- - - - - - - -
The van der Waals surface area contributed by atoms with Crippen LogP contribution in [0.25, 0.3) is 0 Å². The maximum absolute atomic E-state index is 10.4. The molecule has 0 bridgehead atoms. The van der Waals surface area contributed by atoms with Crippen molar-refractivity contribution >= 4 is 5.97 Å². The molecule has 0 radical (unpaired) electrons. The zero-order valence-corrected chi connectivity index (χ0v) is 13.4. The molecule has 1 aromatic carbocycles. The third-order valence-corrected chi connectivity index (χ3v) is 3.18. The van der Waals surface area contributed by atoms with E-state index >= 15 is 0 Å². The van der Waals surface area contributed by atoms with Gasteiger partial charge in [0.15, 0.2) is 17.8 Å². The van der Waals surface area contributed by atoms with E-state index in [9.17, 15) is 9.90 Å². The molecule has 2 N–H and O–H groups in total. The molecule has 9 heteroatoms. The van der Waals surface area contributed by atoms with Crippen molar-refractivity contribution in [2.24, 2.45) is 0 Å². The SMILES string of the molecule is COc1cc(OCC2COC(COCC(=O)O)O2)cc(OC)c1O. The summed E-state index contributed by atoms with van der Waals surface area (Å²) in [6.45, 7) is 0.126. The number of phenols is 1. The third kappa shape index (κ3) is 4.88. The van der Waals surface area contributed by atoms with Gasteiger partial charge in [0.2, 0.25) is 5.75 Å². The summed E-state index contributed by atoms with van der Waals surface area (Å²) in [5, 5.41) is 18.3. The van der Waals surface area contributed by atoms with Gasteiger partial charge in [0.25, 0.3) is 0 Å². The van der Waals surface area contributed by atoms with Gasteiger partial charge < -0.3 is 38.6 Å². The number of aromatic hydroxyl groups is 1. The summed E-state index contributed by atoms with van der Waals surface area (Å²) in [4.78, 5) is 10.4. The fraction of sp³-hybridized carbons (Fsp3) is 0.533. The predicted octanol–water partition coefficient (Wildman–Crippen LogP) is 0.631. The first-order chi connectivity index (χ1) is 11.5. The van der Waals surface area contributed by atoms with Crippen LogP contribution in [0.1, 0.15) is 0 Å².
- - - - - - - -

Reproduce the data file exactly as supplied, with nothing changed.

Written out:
The van der Waals surface area contributed by atoms with Crippen LogP contribution in [0.25, 0.3) is 0 Å². The maximum absolute atomic E-state index is 10.4. The molecule has 0 bridgehead atoms. The van der Waals surface area contributed by atoms with Crippen molar-refractivity contribution >= 4 is 5.97 Å². The molecule has 0 radical (unpaired) electrons. The zero-order valence-corrected chi connectivity index (χ0v) is 13.4. The molecule has 1 aromatic carbocycles. The third-order valence-corrected chi connectivity index (χ3v) is 3.18. The van der Waals surface area contributed by atoms with E-state index >= 15 is 0 Å². The van der Waals surface area contributed by atoms with Gasteiger partial charge in [0.15, 0.2) is 17.8 Å². The van der Waals surface area contributed by atoms with E-state index in [9.17, 15) is 9.90 Å². The molecule has 2 N–H and O–H groups in total. The molecule has 9 heteroatoms. The van der Waals surface area contributed by atoms with Crippen molar-refractivity contribution in [2.24, 2.45) is 0 Å². The SMILES string of the molecule is COc1cc(OCC2COC(COCC(=O)O)O2)cc(OC)c1O. The summed E-state index contributed by atoms with van der Waals surface area (Å²) in [6.45, 7) is 0.126. The number of phenols is 1. The third kappa shape index (κ3) is 4.88. The van der Waals surface area contributed by atoms with Gasteiger partial charge in [0.2, 0.25) is 5.75 Å². The summed E-state index contributed by atoms with van der Waals surface area (Å²) in [5, 5.41) is 18.3. The van der Waals surface area contributed by atoms with Gasteiger partial charge in [0.25, 0.3) is 0 Å². The van der Waals surface area contributed by atoms with Gasteiger partial charge < -0.3 is 38.6 Å². The number of aromatic hydroxyl groups is 1. The summed E-state index contributed by atoms with van der Waals surface area (Å²) in [4.78, 5) is 10.4. The fraction of sp³-hybridized carbons (Fsp3) is 0.533. The predicted octanol–water partition coefficient (Wildman–Crippen LogP) is 0.631. The first-order chi connectivity index (χ1) is 11.5. The van der Waals surface area contributed by atoms with Crippen LogP contribution in [0.1, 0.15) is 0 Å².